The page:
They're sitting in a cabinet in their own nook in the living room, alphabetized by composer. (Okay, that raises the nerd quotient.)
Or they were. Noticing some odd regularities cropping up on one or two shelves, I look more closely. Tertius has apparently decided they look better if they're arranged by color, and he's made a start by grabbing all the London company recordings and shoving them on one shelf. (Britten's Britten, Dutoit's Ravel and Stravinsky, Ashkenazy's Sibelius, and Haitinck's Shostakovich, mainly, cheek by jowl in rough, twentieth-century familiarity.) It took an hour to fix. Which I quite enjoyed. (Yup, slap me on the ass and call me 'Nerdy.')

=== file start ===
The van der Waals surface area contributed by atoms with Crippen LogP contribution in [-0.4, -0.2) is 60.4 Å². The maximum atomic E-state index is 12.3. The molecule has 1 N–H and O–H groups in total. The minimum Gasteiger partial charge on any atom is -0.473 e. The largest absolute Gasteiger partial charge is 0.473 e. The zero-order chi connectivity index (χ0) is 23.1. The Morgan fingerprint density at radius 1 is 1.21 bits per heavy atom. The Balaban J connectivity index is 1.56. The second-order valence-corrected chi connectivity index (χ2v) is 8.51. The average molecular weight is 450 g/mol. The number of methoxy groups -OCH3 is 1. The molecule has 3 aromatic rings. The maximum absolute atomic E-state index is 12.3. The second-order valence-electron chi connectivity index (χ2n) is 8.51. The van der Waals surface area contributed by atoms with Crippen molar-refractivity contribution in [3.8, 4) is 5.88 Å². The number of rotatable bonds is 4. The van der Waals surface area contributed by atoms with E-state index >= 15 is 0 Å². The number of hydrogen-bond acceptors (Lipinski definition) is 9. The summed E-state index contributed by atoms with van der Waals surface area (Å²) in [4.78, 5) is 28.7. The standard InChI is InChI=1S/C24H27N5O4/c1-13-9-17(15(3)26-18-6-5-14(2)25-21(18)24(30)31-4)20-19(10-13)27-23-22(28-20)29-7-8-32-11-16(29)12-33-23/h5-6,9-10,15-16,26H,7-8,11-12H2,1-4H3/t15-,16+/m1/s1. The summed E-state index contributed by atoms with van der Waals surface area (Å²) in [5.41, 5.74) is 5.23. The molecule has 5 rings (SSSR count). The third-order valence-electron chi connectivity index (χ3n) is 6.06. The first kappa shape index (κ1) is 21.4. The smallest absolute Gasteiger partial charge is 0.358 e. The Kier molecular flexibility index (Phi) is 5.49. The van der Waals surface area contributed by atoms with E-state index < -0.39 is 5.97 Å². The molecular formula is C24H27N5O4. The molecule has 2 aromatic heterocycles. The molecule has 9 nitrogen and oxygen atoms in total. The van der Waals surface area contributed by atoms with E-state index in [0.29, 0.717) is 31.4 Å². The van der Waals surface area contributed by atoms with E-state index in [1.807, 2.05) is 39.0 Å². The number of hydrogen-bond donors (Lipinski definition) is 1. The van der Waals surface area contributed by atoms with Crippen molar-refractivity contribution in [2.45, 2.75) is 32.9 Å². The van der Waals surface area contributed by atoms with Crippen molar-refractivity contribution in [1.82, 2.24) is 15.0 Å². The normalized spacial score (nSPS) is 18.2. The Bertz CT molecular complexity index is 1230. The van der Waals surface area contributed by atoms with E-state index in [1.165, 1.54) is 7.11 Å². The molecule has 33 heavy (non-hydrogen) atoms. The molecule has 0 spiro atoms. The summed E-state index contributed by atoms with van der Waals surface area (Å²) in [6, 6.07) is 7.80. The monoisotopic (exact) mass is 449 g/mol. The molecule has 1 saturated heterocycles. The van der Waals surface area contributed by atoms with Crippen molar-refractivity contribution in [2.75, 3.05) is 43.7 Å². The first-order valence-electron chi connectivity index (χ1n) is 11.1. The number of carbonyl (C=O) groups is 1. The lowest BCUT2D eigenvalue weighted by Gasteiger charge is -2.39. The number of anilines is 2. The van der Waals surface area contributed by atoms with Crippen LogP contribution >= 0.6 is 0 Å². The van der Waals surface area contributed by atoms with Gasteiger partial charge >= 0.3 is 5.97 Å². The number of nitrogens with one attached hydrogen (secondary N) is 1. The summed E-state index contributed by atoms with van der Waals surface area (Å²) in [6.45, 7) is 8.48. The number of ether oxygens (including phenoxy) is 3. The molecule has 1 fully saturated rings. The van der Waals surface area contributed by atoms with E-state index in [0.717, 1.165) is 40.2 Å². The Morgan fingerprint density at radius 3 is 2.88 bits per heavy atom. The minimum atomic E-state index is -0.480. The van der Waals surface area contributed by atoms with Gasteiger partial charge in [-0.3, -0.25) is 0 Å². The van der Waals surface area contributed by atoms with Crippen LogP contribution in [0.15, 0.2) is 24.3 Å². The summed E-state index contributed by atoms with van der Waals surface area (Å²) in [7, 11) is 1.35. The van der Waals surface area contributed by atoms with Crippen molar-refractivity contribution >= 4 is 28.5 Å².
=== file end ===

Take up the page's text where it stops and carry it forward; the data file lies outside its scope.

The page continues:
There is a literary precedent. In An Embarrassment of Corpses (okay, I used the word 'literary' pretty loosely there), I mentioned that my character Oliver arranges his books by color, on the grounds that you never forget the color of a book you've read. (I tested this theory on Primus recently, who got all seven volumes of the Harry Potter series right.) I'm not sure this works for recording labels, though.
|It's not just me.|